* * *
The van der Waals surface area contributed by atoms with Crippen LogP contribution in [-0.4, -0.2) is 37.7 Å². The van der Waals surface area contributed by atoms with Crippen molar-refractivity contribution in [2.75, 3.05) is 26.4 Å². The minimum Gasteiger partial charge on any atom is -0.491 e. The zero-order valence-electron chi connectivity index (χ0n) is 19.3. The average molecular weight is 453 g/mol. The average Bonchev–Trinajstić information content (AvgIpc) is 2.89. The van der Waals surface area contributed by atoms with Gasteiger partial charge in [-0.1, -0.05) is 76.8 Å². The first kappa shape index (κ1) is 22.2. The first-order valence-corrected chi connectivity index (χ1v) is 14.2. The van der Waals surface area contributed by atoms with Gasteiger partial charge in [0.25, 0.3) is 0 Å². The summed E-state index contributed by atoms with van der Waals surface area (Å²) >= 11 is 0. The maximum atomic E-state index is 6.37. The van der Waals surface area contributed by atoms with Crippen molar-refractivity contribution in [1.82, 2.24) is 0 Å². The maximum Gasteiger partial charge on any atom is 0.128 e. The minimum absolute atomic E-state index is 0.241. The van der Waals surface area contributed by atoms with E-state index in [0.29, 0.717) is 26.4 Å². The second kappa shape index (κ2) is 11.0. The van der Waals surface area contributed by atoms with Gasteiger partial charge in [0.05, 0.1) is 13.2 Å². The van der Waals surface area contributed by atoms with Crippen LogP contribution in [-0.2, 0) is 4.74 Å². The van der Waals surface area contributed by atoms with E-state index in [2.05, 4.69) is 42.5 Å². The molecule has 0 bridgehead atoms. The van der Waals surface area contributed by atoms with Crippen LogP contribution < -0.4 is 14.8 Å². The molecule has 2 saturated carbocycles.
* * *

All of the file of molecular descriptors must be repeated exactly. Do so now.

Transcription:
The van der Waals surface area contributed by atoms with Crippen LogP contribution in [-0.4, -0.2) is 37.7 Å². The van der Waals surface area contributed by atoms with Crippen molar-refractivity contribution in [2.75, 3.05) is 26.4 Å². The minimum Gasteiger partial charge on any atom is -0.491 e. The zero-order valence-electron chi connectivity index (χ0n) is 19.3. The average molecular weight is 453 g/mol. The average Bonchev–Trinajstić information content (AvgIpc) is 2.89. The van der Waals surface area contributed by atoms with Gasteiger partial charge in [-0.1, -0.05) is 76.8 Å². The first kappa shape index (κ1) is 22.2. The first-order valence-corrected chi connectivity index (χ1v) is 14.2. The van der Waals surface area contributed by atoms with Gasteiger partial charge in [0.25, 0.3) is 0 Å². The summed E-state index contributed by atoms with van der Waals surface area (Å²) >= 11 is 0. The maximum atomic E-state index is 6.37. The van der Waals surface area contributed by atoms with Crippen molar-refractivity contribution in [1.82, 2.24) is 0 Å². The maximum Gasteiger partial charge on any atom is 0.128 e. The minimum absolute atomic E-state index is 0.241. The van der Waals surface area contributed by atoms with E-state index in [0.29, 0.717) is 26.4 Å². The second kappa shape index (κ2) is 11.0. The van der Waals surface area contributed by atoms with Gasteiger partial charge in [0.05, 0.1) is 13.2 Å². The van der Waals surface area contributed by atoms with Crippen LogP contribution in [-0.2, 0) is 4.74 Å². The van der Waals surface area contributed by atoms with E-state index in [2.05, 4.69) is 42.5 Å². The molecule has 0 bridgehead atoms. The van der Waals surface area contributed by atoms with Crippen LogP contribution < -0.4 is 14.8 Å². The molecule has 2 saturated carbocycles.